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The Electronic Frontier Foundation has made a name for itself as a watchdog of online privacy, defender against government surveillance, and strong critic of intellectual property abuses. The nonprofit, self described as "defending civil liberties in the digital world," is no stranger to litigation. It often acts as plaintiff or amici in strategic litigation. But it seems like it may be a defendant, as the group has been sued for the very first time.
A lawyer who was the subject of an EFF "Stupid Patent of the Month" blog post has sued the group, claiming it defamed him as both an attorney and an inventor. EFF's monthly shaming called out the attorney-inventor, Scott Horstemeyer, for not only making stupid patents, but being connected to a notorious patent troll. The post caused Horstemeyer to cry foul -- and defamation.
The subject of the EFF's blog scorn was U.S. Patent No. 9,013,334, invented (or "invented" if you're the EFF) and prosecuted by Horstemeyer. That is a patent for updating delivery information through mobile devices. According to the EFF, the "stupid patent" could lead to infringement claims anytime you text your friend to grab a pack of beer on his way over.
The patent is owned by Eclipse IP LLC, which Ars Technica notes owns only patents connected to Horstemeyer. The EFF describes Eclipse IP as belonging to an "elite group" of "the most litigious patent trolls in the country." Patent trolls broadly interpret questionable patents and threaten individuals and businesses with expensive litigation, often avoidable through a payment to the patent holder.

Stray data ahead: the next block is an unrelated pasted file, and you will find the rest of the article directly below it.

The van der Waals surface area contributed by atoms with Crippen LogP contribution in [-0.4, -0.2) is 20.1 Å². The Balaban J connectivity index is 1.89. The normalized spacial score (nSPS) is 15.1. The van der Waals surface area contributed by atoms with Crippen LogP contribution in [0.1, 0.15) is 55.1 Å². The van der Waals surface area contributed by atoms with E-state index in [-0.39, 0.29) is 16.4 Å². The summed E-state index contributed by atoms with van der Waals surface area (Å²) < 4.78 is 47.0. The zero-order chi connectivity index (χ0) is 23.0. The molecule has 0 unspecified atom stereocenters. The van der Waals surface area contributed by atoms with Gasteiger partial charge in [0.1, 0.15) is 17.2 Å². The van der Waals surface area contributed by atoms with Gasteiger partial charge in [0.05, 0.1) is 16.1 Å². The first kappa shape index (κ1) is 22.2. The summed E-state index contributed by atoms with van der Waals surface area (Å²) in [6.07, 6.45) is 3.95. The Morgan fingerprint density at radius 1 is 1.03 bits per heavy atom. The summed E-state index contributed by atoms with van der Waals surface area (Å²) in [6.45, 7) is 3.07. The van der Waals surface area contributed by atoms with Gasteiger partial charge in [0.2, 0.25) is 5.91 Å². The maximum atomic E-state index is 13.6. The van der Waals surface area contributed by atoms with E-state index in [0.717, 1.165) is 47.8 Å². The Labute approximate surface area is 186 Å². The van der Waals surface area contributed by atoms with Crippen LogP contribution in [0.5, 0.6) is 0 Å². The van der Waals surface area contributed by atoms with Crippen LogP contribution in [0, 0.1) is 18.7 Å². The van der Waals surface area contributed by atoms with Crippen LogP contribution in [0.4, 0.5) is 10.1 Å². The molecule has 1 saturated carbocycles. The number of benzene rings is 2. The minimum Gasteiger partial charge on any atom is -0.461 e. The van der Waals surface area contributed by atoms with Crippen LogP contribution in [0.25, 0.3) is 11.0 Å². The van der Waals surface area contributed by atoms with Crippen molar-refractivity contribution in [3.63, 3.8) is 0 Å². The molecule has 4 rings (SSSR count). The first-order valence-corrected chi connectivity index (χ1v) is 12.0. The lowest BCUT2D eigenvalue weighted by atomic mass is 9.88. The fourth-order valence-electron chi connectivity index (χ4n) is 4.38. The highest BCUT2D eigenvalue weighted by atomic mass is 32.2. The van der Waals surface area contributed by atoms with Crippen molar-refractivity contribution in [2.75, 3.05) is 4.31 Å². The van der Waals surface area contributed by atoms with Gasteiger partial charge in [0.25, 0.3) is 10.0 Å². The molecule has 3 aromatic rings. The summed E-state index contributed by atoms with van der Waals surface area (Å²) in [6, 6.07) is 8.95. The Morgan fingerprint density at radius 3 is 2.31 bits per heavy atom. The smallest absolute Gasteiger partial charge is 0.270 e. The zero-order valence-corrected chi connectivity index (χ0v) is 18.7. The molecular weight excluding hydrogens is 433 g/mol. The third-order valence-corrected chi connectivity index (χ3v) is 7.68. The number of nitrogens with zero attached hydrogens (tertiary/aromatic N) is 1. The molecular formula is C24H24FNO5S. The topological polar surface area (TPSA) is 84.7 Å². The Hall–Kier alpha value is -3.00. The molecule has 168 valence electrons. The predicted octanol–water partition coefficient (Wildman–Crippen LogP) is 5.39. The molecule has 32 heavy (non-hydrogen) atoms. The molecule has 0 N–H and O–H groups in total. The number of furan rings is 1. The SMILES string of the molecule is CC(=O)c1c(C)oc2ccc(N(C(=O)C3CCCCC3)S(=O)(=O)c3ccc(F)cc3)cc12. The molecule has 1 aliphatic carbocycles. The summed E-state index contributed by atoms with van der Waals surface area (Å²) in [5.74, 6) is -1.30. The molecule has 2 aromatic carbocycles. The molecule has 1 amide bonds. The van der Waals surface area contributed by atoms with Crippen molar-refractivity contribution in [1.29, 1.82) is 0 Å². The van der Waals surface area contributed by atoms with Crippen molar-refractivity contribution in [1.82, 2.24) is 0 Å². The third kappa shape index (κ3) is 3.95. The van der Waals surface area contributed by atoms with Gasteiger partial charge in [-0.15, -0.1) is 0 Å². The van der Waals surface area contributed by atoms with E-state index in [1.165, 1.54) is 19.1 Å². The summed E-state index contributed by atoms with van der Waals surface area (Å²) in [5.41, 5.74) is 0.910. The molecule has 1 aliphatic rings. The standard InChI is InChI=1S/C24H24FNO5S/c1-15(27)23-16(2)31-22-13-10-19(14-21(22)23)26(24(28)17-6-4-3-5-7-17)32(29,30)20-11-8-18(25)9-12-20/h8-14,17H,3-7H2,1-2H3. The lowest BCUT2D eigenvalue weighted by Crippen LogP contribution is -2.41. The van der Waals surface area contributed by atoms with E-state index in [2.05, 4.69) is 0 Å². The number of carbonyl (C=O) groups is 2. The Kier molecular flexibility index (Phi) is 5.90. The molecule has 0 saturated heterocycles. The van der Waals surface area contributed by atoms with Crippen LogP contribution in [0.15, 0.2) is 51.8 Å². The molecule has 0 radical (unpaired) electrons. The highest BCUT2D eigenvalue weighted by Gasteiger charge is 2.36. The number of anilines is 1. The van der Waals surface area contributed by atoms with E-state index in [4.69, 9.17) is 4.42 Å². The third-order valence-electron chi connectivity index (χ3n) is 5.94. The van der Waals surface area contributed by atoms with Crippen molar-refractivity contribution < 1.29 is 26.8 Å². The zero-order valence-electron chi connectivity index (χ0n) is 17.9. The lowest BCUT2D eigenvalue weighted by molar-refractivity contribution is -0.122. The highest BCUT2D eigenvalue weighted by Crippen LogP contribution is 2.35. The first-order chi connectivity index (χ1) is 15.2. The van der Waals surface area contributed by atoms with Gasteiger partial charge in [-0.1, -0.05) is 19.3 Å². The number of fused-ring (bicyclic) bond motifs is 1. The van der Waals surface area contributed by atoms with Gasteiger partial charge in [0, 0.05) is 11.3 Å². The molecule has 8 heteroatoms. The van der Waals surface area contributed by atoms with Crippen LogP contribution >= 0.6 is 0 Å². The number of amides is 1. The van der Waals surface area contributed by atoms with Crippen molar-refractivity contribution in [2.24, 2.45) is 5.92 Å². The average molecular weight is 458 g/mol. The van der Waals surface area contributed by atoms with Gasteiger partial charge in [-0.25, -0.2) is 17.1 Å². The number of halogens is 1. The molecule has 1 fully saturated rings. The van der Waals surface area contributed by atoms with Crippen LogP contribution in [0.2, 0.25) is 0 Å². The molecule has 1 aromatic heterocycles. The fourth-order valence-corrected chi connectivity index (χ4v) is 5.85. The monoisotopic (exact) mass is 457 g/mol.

Eclipse has filed over 100 lawsuits related to its patents. In one instance the blog post highlights, Eclipse sent a letter to a small gym, claiming it infringed on Eclipse's patents by sending emails to customers regarding the status of their orders. Eclipse demanded a $45,000 payment.
According to the suit, the EFF blog post, written by staff attorney and "Mark Cuban Chair to Eliminate Stupid Patents" Daniel Nazer, thrice defamed Horstemeyer. First, Horstemeyer contends that Nazer defamed him by implicated that the attorney failed to disclose relevant information during his patent prosecution -- namely that three similar patents had been tossed out in federal court. Horstemeyer also objects to the claims that he hasn't made "any genuine contribution" to technology and was simply hoping his patent prosecution would be rubber stamped.
The EFF says it will vigorously defend against the lawsuit. The organization claims that the post is protected free speech, hyperbole, and opinion. Indeed, it doesn't seem like Horstemeyer and Eclipse LLC have a very strong case. But hey -- that's never stopped a patent troll before.
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